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Lord Have Mercy by Sal Moriarty



For he shall have judgment without mercy, that have shewed no mercy. James 2:13 (KJV)


I used to be a store manager for a large electronics chain. You've shopped there.


It was Black Friday in Little Rock, Arkansas. I, and another manager, were standing near the checkouts, ensuring there were plenty of cashiers and customer flow was smooth. At some point, I became aware of a ruckus near one of the registers. I walked over and found two women, mid-fifties I'd guess, screaming bloody murder. One of the women, probably someone's grandmother, was accusing the other woman (probably someone's grandmother, also) of breaking in line.

The short version is I took the woman making the accusation aside, explained I could not force the other woman to go back in line as I had not witnessed the offense. I offered a small discount on one of her items for the trouble. She said that would be fine, and I excused myself.


I had scarcely returned to my post, when there was yet another commotion. I returned to see the same two women going at it again (did I mention they were probably grandmothers?). It goes without saying, my frustration level was high, on this, the most unholy day of the year.


I am not a religious person, but I am not above invoking a deity if it helps me get stuff done. As I approached the ladies, they turned their gaze toward me.


“Ladies,” I said. “Christmas! You know, birth of Christ!”

"I don't want to hear that bull____!” one of the women replied.


In a strange way, I was successful in making peace as we had stumbled upon a sentiment in which both women could agree. I hated the holidays long before that event, but my hatred was set in stone that day in Little Rock (pun intended).


When I am in a weakened state or low on liquor, I sometimes wonder why we treat each other so shabbily. Is it simply a basic truth that a great-many humans are just rotten? Probably. Is there anything we can do to change that fact? Probably not.


That said, indulge me. We don't have to re-invent the wheel here. Let's think. Is there an uncomplicated, noble philosophy we might live by and employ in the moments before we extend a middle finger out the car window? A basic ethos all reasonable, fair-minded people – of all religions or no religion – could get on board with; an ethos that might benefit us all.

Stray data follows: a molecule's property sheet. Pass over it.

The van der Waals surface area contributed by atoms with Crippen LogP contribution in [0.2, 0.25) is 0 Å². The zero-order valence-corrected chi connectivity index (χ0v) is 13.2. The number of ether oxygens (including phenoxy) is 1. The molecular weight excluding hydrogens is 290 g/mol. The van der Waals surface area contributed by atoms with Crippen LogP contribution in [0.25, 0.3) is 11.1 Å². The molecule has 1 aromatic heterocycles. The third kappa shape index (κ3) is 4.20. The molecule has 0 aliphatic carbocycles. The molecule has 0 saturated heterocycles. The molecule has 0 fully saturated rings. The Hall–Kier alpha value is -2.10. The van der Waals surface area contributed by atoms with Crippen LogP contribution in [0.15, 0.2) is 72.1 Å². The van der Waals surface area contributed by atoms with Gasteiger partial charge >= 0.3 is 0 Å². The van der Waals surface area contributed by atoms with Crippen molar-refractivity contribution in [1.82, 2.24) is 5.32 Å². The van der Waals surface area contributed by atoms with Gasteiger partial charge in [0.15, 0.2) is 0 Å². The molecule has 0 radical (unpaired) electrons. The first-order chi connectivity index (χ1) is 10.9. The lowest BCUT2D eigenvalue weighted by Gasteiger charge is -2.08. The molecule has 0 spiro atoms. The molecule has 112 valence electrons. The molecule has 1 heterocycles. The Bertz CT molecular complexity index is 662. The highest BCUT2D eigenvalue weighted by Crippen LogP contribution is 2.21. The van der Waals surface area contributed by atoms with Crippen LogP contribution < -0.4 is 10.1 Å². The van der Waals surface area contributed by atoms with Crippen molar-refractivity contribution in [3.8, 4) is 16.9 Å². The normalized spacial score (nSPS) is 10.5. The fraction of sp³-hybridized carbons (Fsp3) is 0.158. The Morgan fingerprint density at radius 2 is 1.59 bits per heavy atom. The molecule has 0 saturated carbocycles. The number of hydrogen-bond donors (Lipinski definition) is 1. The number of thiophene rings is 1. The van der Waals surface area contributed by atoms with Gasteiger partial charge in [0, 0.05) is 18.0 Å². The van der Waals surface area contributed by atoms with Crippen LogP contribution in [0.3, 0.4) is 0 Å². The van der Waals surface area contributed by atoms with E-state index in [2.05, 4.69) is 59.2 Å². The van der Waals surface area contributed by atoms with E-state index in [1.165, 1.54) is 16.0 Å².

How about this one? Do unto others as you would have them do unto you.


Now we're cooking. It's from a religious text, but membership in a particular religion is not required in order to follow this simple principle. Right? So, I say, let's give it a try. It's never been done in any significant way. We can branch out later if successful or try something else if it proves too ambitious.


What else? Maybe we can remind ourselves we have no idea, for the most part, what is going on in the heads of those occupying the spaces around us. Is that man who cut me off in in traffic simply an anti-social nitwit? Possibly. Could it be he just wasn't paying attention, loaded down by the same stress and pressure that weighs us down? Likely. Is it also plausible he recently received a devastating medical diagnosis? Maybe not even for himself, but his most treasured Love.



Did the woman at the red light, who just sat there through green, do it on purpose? Just to torque me off ? Maybe. Could it be she was just worn out and inattentive from working two jobs? Certainly. Is it believable she's just heartbroken, a recent widow, and simply lost in thought. Indeed.


Maybe, the teen-age clerk at the supermarket – the one who never smiles or says thank you – is enveloped in a morass of mental illness so prevalent now days. How horrific it must be not to be able to describe exactly what's troubling you, but be mercilessly troubled, nonetheless. It's easy to be judgmental because, you know, she's young. It's a past-time as old as humanity itself, but she's just living in the world we handed down to her.  At least the world handed down to me contained a minimum of opioids and nothing in the way of social media.


There are so many among us whose lives are nothing more than irrevocable pain. Every day, all day. They move through the world doing what has to be done but are relentlessly haunted by what the late Matthew Perry called “the big terrible thing”. For him, it was addiction, but it could be anything. Do such people make up a minority?  Perhaps, but I'm not convinced.


John Donne famously said no man is an island, but he was wrong. Everyone is an island. Some face problems for which there are no solutions, and there never will be. What must that be like?

So, can we as a collective (a very unpopular word to many in 21st century America) begin to treat others in a more, dare I say, Christian manner? Give the benefit of the doubt to our fellow Americans?


It's a no-brainer. There's not a snowball's chance in you-know-where.


Having said that, I hope – for all my innumerable faults – I will not be the jerk you encounter at Walmart, arguing over a parking space with a person who, unbeknownst to me, just found out his or her Beloved has cancer.   


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